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RE: I-D ACTION:draft-ietf-ipsec-udp-encaps-00.txt

Sorry for continuing to harp on the NAT-keepalives, but does the WG really
want to come out with a proposal that has the potential of generating lots
of unnecessary traffic?  With the dramatic increase of always connected
systems behind NAPT devices (e.g., cable modems), it is very probable that
these systems will maintain long lived VPN links that will be idle for very
long periods of time (thereby generating lots of NAT-keepalives under the ID
as it stands now).

The sole purpose of the NAT-keepalives is to keep the UDP NAT mappings
alive.  Perhaps this isn't necessary (at least not for long periods of
inactivity).  The system inside the NAT can cause a new UDP NAT mapping to
be created at any time.  All that needs to be done is to find a way that
will enable the outside system to do this as well.  Obviously the only way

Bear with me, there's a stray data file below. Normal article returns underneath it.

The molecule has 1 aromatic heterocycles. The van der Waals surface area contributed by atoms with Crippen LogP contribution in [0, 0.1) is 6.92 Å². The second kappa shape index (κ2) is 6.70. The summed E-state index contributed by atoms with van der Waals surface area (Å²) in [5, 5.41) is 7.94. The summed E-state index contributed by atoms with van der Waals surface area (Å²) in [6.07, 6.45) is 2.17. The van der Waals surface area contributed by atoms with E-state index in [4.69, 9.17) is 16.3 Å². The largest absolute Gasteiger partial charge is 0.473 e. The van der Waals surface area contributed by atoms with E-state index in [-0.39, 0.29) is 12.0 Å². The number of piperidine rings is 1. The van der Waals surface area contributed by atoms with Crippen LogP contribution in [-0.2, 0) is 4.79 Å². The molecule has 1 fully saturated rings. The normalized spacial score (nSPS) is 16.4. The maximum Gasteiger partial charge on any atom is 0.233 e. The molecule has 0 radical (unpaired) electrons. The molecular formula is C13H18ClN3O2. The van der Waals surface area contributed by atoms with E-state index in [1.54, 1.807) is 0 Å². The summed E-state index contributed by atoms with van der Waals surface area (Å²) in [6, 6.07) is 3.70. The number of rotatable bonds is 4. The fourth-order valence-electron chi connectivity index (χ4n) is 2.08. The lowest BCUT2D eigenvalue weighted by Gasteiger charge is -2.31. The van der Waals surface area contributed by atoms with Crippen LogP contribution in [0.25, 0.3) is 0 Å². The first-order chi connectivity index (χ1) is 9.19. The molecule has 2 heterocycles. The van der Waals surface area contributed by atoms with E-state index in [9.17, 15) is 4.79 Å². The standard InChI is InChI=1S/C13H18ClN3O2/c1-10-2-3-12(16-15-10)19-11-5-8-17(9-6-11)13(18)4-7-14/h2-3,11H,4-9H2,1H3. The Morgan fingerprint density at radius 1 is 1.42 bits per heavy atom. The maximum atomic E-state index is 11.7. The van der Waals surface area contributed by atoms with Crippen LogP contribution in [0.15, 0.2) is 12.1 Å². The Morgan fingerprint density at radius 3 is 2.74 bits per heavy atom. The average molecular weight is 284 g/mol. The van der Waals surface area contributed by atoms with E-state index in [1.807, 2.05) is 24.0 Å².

for this to happen is for the outside system to ask the inside system to do
it.  What about a dual-channel communication pathway for the IKE daemons?
The regular UDP method, but also a back-up TCP connection.  The
justification ID didn't really cover this possibility.  It addressed TCP as
an either-or option compared to UDP.

I haven't really thought about all of the ramifications.  Here are a few
questions to begin with:

How does the system outside the NAT determine it needs to ask for a NAT
mapping activation?  One way would be if the UDP channel hadn't been used
recently.  Obviously this only happens when it needs to send something to
the peer.

How does it request a NAT mapping activation?  Using the TCP channel,
perhaps using an acknowledged notify exchange.

What if the TCP channel goes down (faked reset packet)?  This is the big
problem area which needs a lot more thought than these starting comments. If
the inside system detects a connection close it reestablishes the TCP
connection.  The system outside the NAT could perhaps ignore (intercept and
delete) RST and FIN packets while an SA still exists between the peers.

How does one verify and correlate a new NAT mapping with the old mapping
(change in port and/or address)?  I'm sure the WG could figure this one out.

Does anyone else feel that the sending of NAT-keepalives is an issue that
deserves further analysis?